Truland Photography

Thursday, November 26, 2015

The 15 With the EF 50mm f/1.8 STM Project

Starting on Thanksgiving Day I'm going to add an image made with my Canon EOS 5D Mark III and the Canon EF 50mm f/1.8 STM lens every day for 15 days. This combination of Canon's third most expensive camera (behind the 1DX and 5DS/5DSR duo), currently $2500, and Canon's least expensive lens, currently $110, should make for an interesting exercise.

In addition to the camera and lens combination I'll use a small Canon 270EXII Speedlite and my old set of Cokin Series A filters which consist of warming, graduated gray and blue, neutral density, circular polarizer and a combination warming and soft effect filter called SunSoft. I'm going to eschew HDR processing and have some fun the old fashioned way. I also will not be cropping for composition.

Here is the first image:

11/26 - Rusting in the Woods - f/2, 1/350 sec., ISO 400

Thursday, November 19, 2015

School Production of The Wiz

Last evening was my annual volunteer shoot for my local school's musical production. This year they are doing The Wiz with a cast of over 70, including elementary children as munchkins.

In addition to shooting the "dress rehearsal" I do somewhat informal head shots just prior to the rehearsal. From start of the shoot to the end of processing and uploading took about eleven hours this year. I had almost 600 images from the rehearsal and almost 80 head shots to process from RAW files.

I feel that shooting in RAW is necessary to be able to adjust highlights and shadows or white balance as needed. I've learned over the years not to worry so much about white balance as the varied color lighting they use makes certain scenes look strange and that's not my issue.

I used a 7D and 24-70mm f.2.8 lens for the head shots so that I could wirelessly control an off camera flash and fill with the built in flash. For the rehearsal I used my 5D Mark III and 70-200mm f/2.8 lens. The 5D Mark III has better high ISO performance than bodies I've used in the past so I used ISO 3200 with no trouble. I'd even go higher if necessary to get needed shutter speeds.

Here are a few samples followed by an embedded slide show:

Friday, November 13, 2015

A Nice Compact Backpack Kit

This is my current "only the essentials," take everywhere kit packed into a Think Tank Photo Streetwalker backpack. I'd prefer a shoulder bag but backpacks lay gear out in a single level and that's what I'm used to and prefer.

I never wear any of my photo backpacks like a backpack. I just carry them by the handle and transfer some of the gear to a small shoulder bag if I need to carry equipment covered for any distance.

Here is an iPhone 6 Plus photo of the bag followed by a description of the gear it contains:

Starting at the bottom left and continuing clockwise in the main compartment we have my EOS 5D Mark III with an EF 24-70mm f/2.8L USM lens attached.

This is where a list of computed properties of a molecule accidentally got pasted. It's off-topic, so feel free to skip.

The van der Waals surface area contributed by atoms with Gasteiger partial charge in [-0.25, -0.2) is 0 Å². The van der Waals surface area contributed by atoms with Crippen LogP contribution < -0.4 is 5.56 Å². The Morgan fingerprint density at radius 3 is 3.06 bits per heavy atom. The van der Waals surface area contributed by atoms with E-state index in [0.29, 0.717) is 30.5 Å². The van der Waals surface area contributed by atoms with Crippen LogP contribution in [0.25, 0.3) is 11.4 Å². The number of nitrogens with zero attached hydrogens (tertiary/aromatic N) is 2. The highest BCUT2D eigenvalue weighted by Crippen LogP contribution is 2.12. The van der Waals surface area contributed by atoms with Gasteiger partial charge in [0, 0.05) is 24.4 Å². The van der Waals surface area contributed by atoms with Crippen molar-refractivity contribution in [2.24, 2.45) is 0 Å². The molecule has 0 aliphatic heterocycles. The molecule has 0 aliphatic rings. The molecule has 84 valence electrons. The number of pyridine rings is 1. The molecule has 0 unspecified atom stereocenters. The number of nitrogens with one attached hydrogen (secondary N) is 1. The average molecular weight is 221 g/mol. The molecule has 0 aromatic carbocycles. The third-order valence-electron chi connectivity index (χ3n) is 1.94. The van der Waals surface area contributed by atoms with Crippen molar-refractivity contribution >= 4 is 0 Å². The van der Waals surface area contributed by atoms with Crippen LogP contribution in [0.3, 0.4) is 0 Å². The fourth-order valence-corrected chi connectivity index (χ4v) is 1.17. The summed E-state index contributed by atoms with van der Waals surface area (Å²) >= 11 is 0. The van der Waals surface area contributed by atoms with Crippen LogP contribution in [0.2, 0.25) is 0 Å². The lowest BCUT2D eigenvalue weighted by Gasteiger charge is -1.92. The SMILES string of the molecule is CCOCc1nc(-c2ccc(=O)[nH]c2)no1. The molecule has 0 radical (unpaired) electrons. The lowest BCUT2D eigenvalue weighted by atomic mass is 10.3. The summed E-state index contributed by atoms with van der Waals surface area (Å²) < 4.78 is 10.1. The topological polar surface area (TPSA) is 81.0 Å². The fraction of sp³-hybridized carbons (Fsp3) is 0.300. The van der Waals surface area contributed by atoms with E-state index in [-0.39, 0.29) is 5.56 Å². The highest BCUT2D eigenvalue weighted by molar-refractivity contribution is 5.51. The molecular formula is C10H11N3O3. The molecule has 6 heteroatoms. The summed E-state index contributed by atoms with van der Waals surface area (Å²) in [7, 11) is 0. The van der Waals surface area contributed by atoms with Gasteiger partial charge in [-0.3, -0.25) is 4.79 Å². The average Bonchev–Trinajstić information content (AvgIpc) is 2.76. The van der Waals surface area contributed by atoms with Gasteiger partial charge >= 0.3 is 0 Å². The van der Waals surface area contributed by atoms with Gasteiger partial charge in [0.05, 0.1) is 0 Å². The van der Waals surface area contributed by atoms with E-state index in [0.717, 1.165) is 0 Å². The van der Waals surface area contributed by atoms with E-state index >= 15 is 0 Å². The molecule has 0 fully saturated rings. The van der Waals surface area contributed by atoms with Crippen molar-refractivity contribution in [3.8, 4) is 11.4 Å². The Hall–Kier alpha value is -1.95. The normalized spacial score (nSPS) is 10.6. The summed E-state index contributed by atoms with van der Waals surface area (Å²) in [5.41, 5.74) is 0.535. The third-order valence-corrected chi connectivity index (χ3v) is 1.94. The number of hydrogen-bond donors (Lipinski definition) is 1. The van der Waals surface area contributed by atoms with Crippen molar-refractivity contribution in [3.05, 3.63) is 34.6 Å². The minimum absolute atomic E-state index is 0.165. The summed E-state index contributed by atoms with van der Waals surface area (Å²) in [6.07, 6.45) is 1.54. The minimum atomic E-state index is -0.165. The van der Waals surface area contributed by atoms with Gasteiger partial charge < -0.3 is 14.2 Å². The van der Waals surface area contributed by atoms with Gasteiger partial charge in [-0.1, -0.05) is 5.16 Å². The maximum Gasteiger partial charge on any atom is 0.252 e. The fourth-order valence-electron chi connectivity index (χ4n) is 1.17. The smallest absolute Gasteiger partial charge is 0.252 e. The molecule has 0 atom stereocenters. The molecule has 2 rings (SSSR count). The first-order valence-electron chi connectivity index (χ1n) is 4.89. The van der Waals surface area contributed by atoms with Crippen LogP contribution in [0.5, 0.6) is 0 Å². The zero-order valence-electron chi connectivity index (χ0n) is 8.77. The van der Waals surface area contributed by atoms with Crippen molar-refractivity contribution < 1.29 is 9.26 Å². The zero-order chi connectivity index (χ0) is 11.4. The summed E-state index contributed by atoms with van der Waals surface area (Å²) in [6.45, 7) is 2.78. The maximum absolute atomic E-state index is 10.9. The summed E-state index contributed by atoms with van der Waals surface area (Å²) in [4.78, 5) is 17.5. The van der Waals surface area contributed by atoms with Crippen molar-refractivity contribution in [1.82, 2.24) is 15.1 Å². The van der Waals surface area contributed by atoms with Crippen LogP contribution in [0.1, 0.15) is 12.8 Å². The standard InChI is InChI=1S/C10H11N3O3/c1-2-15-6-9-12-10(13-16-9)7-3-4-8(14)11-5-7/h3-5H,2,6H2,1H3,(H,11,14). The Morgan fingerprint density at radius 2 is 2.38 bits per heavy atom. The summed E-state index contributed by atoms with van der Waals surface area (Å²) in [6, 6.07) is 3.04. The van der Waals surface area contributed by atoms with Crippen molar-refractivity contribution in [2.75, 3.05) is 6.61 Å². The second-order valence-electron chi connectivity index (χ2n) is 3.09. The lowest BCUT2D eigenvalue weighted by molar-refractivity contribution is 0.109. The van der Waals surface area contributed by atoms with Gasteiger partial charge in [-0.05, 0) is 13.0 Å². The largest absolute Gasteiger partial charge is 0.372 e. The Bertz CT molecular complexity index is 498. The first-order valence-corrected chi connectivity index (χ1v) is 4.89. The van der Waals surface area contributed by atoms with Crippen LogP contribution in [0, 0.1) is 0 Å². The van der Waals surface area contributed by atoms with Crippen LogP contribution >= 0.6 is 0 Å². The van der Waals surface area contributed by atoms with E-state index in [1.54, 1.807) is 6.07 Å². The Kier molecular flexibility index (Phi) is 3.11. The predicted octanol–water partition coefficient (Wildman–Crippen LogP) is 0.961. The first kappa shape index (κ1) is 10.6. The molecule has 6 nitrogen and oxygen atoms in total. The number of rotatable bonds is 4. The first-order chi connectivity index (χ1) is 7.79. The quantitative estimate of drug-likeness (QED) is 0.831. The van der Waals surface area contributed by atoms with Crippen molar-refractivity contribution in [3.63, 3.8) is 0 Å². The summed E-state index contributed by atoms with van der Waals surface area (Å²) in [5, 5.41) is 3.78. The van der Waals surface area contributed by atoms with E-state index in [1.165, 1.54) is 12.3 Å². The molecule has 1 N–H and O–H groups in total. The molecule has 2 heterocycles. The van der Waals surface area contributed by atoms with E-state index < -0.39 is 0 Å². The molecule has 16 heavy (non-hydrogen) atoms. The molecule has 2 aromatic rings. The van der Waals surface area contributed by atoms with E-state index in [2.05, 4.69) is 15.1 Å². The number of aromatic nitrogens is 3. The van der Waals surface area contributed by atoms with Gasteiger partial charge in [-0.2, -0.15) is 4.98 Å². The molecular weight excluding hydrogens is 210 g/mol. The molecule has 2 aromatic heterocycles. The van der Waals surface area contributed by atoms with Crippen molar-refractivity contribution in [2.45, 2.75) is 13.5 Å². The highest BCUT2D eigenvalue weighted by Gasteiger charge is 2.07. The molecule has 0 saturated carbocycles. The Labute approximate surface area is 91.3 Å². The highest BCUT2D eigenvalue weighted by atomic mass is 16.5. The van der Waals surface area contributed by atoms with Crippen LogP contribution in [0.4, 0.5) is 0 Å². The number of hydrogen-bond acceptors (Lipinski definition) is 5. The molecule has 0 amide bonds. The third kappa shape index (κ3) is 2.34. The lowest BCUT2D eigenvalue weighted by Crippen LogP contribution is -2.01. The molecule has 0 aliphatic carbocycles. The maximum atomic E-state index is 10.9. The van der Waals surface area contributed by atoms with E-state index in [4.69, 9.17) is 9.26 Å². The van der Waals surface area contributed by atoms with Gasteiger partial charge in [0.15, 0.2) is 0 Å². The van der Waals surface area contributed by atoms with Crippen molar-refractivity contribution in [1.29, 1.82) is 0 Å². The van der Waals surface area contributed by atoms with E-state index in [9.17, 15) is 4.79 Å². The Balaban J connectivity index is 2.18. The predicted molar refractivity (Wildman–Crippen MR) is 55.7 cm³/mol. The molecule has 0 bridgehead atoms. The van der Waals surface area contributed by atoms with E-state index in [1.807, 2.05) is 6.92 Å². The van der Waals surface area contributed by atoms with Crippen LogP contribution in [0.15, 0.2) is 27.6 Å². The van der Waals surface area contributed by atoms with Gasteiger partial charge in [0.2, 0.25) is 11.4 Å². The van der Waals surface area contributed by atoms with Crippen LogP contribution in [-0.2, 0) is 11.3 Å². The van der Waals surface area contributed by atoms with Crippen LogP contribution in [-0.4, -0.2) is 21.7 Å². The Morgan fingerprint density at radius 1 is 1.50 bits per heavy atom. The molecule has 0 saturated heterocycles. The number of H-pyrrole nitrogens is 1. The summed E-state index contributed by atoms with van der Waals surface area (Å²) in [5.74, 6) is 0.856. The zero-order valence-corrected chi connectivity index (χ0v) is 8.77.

Next is an EF 28-105mm f/3.5-4.5 II USM lens with lens shade and a small size rocket blower.

Next is an EF 40mm f/2.8 STM, EF 50mm f/1.8 STM and ProOptic 20mm extension tube attached to an OP/Tech dual end cap and a Canon 270EX II Speedlite with STO-FEN Omni Bounce.

Next is a Canon Remote Switch RS-80N3 and a Canon Anti-Fog Eyepiece in its case.

Next is an EF 70-200mm f/2.8L USM lens with lens hood.

Next is a Canon 77mm 500D closeup filter, Hoya PRO1 77mm filters of the UV and CPL variety along with a Tiffen 77mm 3 stop neutral density filter.

Lastly is a spare Canon LP-E6 battery and body cap and lens end cap. Missing from this compartment is a nylon battery wallet and 4 Eneloop AA batteries which are in the charger at the moment.

The zippered sections contain a jar opener for filter use, a swab and cloth which comes with the anti-fog eyepiece, 58mm to 77mm filter adapter, lens wipes and a lens cloth.

The bag's all weather cover is in an outside compartment. I never understood keeping the cover inside the bag so if you need it in the rain you have to open the bag. This leaves some outside pockets empty for whatever.

Friday, November 6, 2015

Autumn Moves Forward on Peebles Island

The scenery has changed since my last last post of Peebles Island scenics on October 19th. There aren't many leaves left on the trees at this point. This time I carried my EF 24-70mm f/2.8L lens instead of the 28-105mm f/3.5-4.5 lens.

I also processed these images for a more natural look than the ones from October 19th. These are also five file HDR processed images but with different settings. The shot with the tree roots in the foreground is particularly more natural and better, in my opinion. This is s tough scene to capture due to the great contrast in lighting between the sky, forest background and the roots themselves, shadowed on the hillside.

Sunday, November 1, 2015

Water Drops on Fallen Leaves

I was walking around this afternoon and noticed the reflections of water drops on fallen leaves that for various reasons are still lying on what sometimes is a combination of grass and weeds. I grabbed my 5D Mark III and EF 70-200mm f/2.8L lens with 500D closeup lens/filter attached.

I noticed that the water drops only formed on the under side of the leaves. Leaves that had fallen right side up did not have the drops on them.

I came up with two reasons for this. The upside down leaves are concave and the drops stay in their shape while the right side up leaves are convex and the water runs off. Also, it could be that the tops of leaves are designed to absorb water and the bottoms not so much.

This is unfortunate as the underside of the leaves are not nearly as colorful as the top. In any case, here are four shots - no HDR this time.